How much does Music Therapy cost?
Music therapy can take place within a group or an individual setting. Costs for sessions vary depending on geographical area, the music therapist training level, and whether or not the therapist is using a specialized technique. The American Music Therapy Association estimates that group session rates average around $55 an hour, with individual session rates averaging around $60 an hour. These rates are most likely charged by someone who is Bachelor’s level. Master’s level music therapists are likely to charge something closer to $90 and PhD level music therapists over $100 for individual sessions. Group session may be somewhat less.
Who will pay for it?
It may be possible to receive reimbursement for music therapy services through your private health care plan. There have been music therapists throughout the country who have been paid by insurance companies to provide services. Sometimes it depends on whether or not you have a physician referral for music therapy and whether or not that referral is based on what is called “medical necessity.” This term means that the treatment must be reasonable, necessary, and/or appropriate based on current heath are standards and the best available research results. Certainly, music therapy is included as a viable treatment that meets medical necessity, depending on what your presenting problem is. The music therapist may ask you to verify with your insurance company that the services are covered prior to beginning therapy.
There are some states that include music therapy as an approved treatment for children who receive Medicaid waiver services. If you or your family member receives Medicaid waiver services, you can ask your case manager if music therapy is a covered service. It seems that most people who receive music therapy under the Medicaid waiver system are dealing with issues related to developmental delays, autism spectrum disorder, etc. Additionally, these programs are usually available for children and adolescents up through the age of 23; but, there are some states that are beginning to cover music therapy services for adults with developmental delays.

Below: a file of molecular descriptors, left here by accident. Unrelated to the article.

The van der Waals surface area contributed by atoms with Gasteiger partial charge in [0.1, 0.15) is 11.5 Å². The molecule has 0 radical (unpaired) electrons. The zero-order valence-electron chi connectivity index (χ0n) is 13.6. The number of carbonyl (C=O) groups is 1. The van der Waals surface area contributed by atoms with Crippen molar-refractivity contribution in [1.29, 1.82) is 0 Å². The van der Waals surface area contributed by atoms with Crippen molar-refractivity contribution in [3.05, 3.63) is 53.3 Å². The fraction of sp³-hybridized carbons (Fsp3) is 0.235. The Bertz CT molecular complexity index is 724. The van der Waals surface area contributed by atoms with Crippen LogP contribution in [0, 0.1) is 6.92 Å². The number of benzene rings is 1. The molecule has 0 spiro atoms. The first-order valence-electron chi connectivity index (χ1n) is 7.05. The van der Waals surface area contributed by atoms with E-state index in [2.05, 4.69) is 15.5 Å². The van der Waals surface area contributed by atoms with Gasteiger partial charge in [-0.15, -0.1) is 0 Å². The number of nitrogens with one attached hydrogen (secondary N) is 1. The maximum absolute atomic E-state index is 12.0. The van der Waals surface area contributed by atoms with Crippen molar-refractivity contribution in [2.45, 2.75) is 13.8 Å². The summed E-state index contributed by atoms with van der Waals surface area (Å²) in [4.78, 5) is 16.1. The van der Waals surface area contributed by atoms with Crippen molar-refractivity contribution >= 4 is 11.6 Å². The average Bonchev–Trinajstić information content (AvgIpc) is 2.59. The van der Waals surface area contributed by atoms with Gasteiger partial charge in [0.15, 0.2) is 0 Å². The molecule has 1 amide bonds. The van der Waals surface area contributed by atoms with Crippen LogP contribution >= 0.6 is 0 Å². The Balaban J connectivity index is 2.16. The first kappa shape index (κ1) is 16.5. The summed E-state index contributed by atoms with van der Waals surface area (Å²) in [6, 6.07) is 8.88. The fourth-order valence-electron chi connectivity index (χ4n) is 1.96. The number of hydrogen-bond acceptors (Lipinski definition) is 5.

Certainly it is possible to pay for music therapy services out of pocket without relying on a third party to assist in payment. Some music therapists may have a sliding fee scale that is based on the patient’s income.
If you are receiving inpatient hospital care, if the hospital has a music therapist on staff, it is likely included in the hospital room charge. This method of billing is actually cost effective and efficient for hospitals and provides supportive services to all patients.
Is Music Therapy safe?
As with any type of therapy there are some risks, though they are extremely rare. It is possible that some individuals may experience a strong emotional reaction while listening or participating in music therapy interventions. It is common for people to become emotional and cry while listening to music, in fact, it is common. A music therapist is trained to help patients identify and cope with strong feelings. If the music therapist feels that additional help is needed, she may refer you a psychologist or psychiatrist for further evaluation.